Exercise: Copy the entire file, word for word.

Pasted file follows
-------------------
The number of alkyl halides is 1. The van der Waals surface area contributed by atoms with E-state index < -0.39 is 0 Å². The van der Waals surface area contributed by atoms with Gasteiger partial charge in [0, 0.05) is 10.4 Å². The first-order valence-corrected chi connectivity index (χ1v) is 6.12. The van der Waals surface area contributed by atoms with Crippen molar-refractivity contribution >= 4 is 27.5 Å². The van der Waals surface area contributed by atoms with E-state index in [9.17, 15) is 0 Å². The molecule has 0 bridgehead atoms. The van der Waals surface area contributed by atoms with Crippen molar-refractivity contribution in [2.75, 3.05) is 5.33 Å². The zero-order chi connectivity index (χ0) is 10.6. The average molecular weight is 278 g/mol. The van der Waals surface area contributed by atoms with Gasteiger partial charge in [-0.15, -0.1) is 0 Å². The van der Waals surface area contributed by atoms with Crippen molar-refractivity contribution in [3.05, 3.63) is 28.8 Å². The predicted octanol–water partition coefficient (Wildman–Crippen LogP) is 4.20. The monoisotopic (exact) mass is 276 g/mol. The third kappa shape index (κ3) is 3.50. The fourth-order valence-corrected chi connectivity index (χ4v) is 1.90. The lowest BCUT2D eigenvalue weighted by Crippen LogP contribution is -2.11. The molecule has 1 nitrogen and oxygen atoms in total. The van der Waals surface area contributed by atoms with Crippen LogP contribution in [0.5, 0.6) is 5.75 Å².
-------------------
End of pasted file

The number of alkyl halides is 1. The van der Waals surface area contributed by atoms with E-state index < -0.39 is 0 Å². The van der Waals surface area contributed by atoms with Gasteiger partial charge in [0, 0.05) is 10.4 Å². The first-order valence-corrected chi connectivity index (χ1v) is 6.12. The van der Waals surface area contributed by atoms with Crippen molar-refractivity contribution >= 4 is 27.5 Å². The van der Waals surface area contributed by atoms with E-state index in [9.17, 15) is 0 Å². The molecule has 0 bridgehead atoms. The van der Waals surface area contributed by atoms with Crippen molar-refractivity contribution in [2.75, 3.05) is 5.33 Å². The zero-order chi connectivity index (χ0) is 10.6. The average molecular weight is 278 g/mol. The van der Waals surface area contributed by atoms with Gasteiger partial charge in [-0.15, -0.1) is 0 Å². The van der Waals surface area contributed by atoms with Crippen molar-refractivity contribution in [3.05, 3.63) is 28.8 Å². The predicted octanol–water partition coefficient (Wildman–Crippen LogP) is 4.20. The monoisotopic (exact) mass is 276 g/mol. The third kappa shape index (κ3) is 3.50. The fourth-order valence-corrected chi connectivity index (χ4v) is 1.90. The lowest BCUT2D eigenvalue weighted by Crippen LogP contribution is -2.11. The molecule has 1 nitrogen and oxygen atoms in total. The van der Waals surface area contributed by atoms with Crippen LogP contribution in [0.5, 0.6) is 5.75 Å².